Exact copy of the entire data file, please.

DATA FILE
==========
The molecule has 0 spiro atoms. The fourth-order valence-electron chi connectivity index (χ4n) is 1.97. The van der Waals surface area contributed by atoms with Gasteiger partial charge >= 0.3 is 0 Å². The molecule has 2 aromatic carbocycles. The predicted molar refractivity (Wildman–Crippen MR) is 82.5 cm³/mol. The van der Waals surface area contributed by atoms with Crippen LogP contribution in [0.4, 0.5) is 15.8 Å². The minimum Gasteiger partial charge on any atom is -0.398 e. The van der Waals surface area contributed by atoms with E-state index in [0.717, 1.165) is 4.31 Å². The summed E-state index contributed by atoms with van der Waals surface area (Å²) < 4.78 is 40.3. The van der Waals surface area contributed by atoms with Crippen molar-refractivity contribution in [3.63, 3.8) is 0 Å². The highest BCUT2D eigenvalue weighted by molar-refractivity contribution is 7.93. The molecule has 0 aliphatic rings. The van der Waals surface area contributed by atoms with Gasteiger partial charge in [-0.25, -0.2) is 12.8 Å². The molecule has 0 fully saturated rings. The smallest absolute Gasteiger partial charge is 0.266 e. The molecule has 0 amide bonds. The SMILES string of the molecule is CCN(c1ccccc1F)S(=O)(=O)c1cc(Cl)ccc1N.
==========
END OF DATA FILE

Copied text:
The molecule has 0 spiro atoms. The fourth-order valence-electron chi connectivity index (χ4n) is 1.97. The van der Waals surface area contributed by atoms with Gasteiger partial charge >= 0.3 is 0 Å². The molecule has 2 aromatic carbocycles. The predicted molar refractivity (Wildman–Crippen MR) is 82.5 cm³/mol. The van der Waals surface area contributed by atoms with Crippen LogP contribution in [0.4, 0.5) is 15.8 Å². The minimum Gasteiger partial charge on any atom is -0.398 e. The van der Waals surface area contributed by atoms with E-state index in [0.717, 1.165) is 4.31 Å². The summed E-state index contributed by atoms with van der Waals surface area (Å²) < 4.78 is 40.3. The van der Waals surface area contributed by atoms with Crippen molar-refractivity contribution in [3.63, 3.8) is 0 Å². The highest BCUT2D eigenvalue weighted by molar-refractivity contribution is 7.93. The molecule has 0 aliphatic rings. The van der Waals surface area contributed by atoms with Gasteiger partial charge in [-0.25, -0.2) is 12.8 Å². The molecule has 0 fully saturated rings. The smallest absolute Gasteiger partial charge is 0.266 e. The molecule has 0 amide bonds. The SMILES string of the molecule is CCN(c1ccccc1F)S(=O)(=O)c1cc(Cl)ccc1N.